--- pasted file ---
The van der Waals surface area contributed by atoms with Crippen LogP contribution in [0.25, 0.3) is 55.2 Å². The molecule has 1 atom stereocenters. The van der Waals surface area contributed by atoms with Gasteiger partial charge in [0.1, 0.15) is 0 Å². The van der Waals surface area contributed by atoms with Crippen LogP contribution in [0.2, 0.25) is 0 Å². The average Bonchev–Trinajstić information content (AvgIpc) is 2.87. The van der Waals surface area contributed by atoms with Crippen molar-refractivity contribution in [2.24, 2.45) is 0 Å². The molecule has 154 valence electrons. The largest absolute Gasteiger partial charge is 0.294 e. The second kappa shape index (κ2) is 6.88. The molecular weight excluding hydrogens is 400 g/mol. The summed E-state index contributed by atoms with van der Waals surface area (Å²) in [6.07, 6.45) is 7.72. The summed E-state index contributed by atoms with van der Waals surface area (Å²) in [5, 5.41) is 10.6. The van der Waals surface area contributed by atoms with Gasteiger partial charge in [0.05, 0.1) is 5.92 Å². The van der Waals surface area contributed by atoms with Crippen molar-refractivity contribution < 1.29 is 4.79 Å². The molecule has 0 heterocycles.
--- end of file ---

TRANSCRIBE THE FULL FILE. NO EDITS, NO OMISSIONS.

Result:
The van der Waals surface area contributed by atoms with Crippen LogP contribution in [0.25, 0.3) is 55.2 Å². The molecule has 1 atom stereocenters. The van der Waals surface area contributed by atoms with Gasteiger partial charge in [0.1, 0.15) is 0 Å². The van der Waals surface area contributed by atoms with Crippen LogP contribution in [0.2, 0.25) is 0 Å². The average Bonchev–Trinajstić information content (AvgIpc) is 2.87. The van der Waals surface area contributed by atoms with Crippen molar-refractivity contribution in [2.24, 2.45) is 0 Å². The molecule has 154 valence electrons. The largest absolute Gasteiger partial charge is 0.294 e. The second kappa shape index (κ2) is 6.88. The molecular weight excluding hydrogens is 400 g/mol. The summed E-state index contributed by atoms with van der Waals surface area (Å²) in [6.07, 6.45) is 7.72. The summed E-state index contributed by atoms with van der Waals surface area (Å²) in [5, 5.41) is 10.6. The van der Waals surface area contributed by atoms with Gasteiger partial charge in [0.05, 0.1) is 5.92 Å². The van der Waals surface area contributed by atoms with Crippen molar-refractivity contribution < 1.29 is 4.79 Å². The molecule has 0 heterocycles.